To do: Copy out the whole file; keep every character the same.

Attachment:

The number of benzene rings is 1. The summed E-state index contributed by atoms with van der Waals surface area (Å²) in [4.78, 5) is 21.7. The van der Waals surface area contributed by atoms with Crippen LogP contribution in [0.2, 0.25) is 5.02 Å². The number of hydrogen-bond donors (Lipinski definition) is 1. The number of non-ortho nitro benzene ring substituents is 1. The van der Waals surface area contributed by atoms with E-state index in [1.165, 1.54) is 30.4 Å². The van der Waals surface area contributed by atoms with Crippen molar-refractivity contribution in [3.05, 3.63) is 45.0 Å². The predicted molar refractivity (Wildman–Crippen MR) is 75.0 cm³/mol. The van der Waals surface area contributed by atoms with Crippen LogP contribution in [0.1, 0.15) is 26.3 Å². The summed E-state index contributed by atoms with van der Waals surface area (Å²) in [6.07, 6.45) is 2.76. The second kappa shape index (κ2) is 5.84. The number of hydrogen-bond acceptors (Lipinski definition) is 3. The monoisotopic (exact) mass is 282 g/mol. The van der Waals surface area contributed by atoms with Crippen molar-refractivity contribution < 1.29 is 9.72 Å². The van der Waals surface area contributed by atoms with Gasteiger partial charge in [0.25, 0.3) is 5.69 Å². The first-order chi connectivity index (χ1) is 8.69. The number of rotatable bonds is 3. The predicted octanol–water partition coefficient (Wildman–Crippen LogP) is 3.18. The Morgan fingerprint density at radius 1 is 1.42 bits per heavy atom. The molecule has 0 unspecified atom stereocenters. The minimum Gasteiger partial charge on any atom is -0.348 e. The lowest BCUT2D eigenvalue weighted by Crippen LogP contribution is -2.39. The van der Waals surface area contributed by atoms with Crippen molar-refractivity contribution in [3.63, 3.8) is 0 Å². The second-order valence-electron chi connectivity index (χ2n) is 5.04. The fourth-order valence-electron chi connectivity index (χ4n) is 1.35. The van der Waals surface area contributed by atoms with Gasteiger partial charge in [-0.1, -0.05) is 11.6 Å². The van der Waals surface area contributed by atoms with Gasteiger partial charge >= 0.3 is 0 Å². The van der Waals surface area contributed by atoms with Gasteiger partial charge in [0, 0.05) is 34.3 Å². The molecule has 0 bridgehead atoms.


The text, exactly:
The number of benzene rings is 1. The summed E-state index contributed by atoms with van der Waals surface area (Å²) in [4.78, 5) is 21.7. The van der Waals surface area contributed by atoms with Crippen LogP contribution in [0.2, 0.25) is 5.02 Å². The number of hydrogen-bond donors (Lipinski definition) is 1. The number of non-ortho nitro benzene ring substituents is 1. The van der Waals surface area contributed by atoms with E-state index in [1.165, 1.54) is 30.4 Å². The van der Waals surface area contributed by atoms with Crippen molar-refractivity contribution in [3.05, 3.63) is 45.0 Å². The predicted molar refractivity (Wildman–Crippen MR) is 75.0 cm³/mol. The van der Waals surface area contributed by atoms with Crippen LogP contribution in [0.1, 0.15) is 26.3 Å². The summed E-state index contributed by atoms with van der Waals surface area (Å²) in [6.07, 6.45) is 2.76. The second kappa shape index (κ2) is 5.84. The number of hydrogen-bond acceptors (Lipinski definition) is 3. The monoisotopic (exact) mass is 282 g/mol. The van der Waals surface area contributed by atoms with Crippen molar-refractivity contribution < 1.29 is 9.72 Å². The van der Waals surface area contributed by atoms with Gasteiger partial charge in [0.25, 0.3) is 5.69 Å². The first-order chi connectivity index (χ1) is 8.69. The number of rotatable bonds is 3. The predicted octanol–water partition coefficient (Wildman–Crippen LogP) is 3.18. The Morgan fingerprint density at radius 1 is 1.42 bits per heavy atom. The molecule has 0 unspecified atom stereocenters. The minimum Gasteiger partial charge on any atom is -0.348 e. The lowest BCUT2D eigenvalue weighted by Crippen LogP contribution is -2.39. The van der Waals surface area contributed by atoms with Crippen molar-refractivity contribution in [3.63, 3.8) is 0 Å². The second-order valence-electron chi connectivity index (χ2n) is 5.04. The fourth-order valence-electron chi connectivity index (χ4n) is 1.35. The van der Waals surface area contributed by atoms with Gasteiger partial charge in [-0.1, -0.05) is 11.6 Å². The van der Waals surface area contributed by atoms with Gasteiger partial charge >= 0.3 is 0 Å². The van der Waals surface area contributed by atoms with Gasteiger partial charge in [0, 0.05) is 34.3 Å². The molecule has 0 bridgehead atoms.